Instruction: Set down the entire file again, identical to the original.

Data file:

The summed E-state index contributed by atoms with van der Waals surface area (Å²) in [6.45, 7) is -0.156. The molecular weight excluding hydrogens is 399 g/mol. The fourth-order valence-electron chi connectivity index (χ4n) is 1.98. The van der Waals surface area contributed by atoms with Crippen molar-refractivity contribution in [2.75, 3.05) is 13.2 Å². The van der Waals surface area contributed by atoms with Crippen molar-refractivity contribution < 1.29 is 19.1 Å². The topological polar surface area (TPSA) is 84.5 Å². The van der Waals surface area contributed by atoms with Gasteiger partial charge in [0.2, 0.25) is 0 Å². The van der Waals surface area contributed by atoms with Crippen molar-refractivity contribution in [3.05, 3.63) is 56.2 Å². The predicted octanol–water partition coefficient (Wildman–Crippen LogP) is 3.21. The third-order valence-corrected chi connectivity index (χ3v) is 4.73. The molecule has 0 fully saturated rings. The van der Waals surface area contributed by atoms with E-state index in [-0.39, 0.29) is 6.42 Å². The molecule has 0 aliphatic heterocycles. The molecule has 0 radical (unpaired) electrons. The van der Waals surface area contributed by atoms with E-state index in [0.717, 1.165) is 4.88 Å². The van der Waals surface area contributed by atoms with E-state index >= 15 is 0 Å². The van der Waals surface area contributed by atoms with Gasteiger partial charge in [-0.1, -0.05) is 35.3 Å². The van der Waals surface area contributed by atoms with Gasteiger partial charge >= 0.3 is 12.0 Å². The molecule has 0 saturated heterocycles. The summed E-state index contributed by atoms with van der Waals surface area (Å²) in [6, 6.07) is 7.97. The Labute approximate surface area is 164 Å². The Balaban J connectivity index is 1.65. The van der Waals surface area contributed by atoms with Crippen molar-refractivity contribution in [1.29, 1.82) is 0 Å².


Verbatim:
The summed E-state index contributed by atoms with van der Waals surface area (Å²) in [6.45, 7) is -0.156. The molecular weight excluding hydrogens is 399 g/mol. The fourth-order valence-electron chi connectivity index (χ4n) is 1.98. The van der Waals surface area contributed by atoms with Crippen molar-refractivity contribution in [2.75, 3.05) is 13.2 Å². The van der Waals surface area contributed by atoms with Crippen molar-refractivity contribution < 1.29 is 19.1 Å². The topological polar surface area (TPSA) is 84.5 Å². The van der Waals surface area contributed by atoms with Gasteiger partial charge in [0.2, 0.25) is 0 Å². The van der Waals surface area contributed by atoms with Crippen molar-refractivity contribution in [3.05, 3.63) is 56.2 Å². The predicted octanol–water partition coefficient (Wildman–Crippen LogP) is 3.21. The third-order valence-corrected chi connectivity index (χ3v) is 4.73. The molecule has 0 fully saturated rings. The van der Waals surface area contributed by atoms with E-state index in [-0.39, 0.29) is 6.42 Å². The molecule has 0 aliphatic heterocycles. The molecule has 0 radical (unpaired) electrons. The van der Waals surface area contributed by atoms with E-state index in [0.717, 1.165) is 4.88 Å². The van der Waals surface area contributed by atoms with E-state index >= 15 is 0 Å². The van der Waals surface area contributed by atoms with Gasteiger partial charge in [-0.1, -0.05) is 35.3 Å². The van der Waals surface area contributed by atoms with Gasteiger partial charge >= 0.3 is 12.0 Å². The molecule has 0 saturated heterocycles. The summed E-state index contributed by atoms with van der Waals surface area (Å²) in [6, 6.07) is 7.97. The Labute approximate surface area is 164 Å². The Balaban J connectivity index is 1.65. The van der Waals surface area contributed by atoms with Crippen molar-refractivity contribution in [1.29, 1.82) is 0 Å².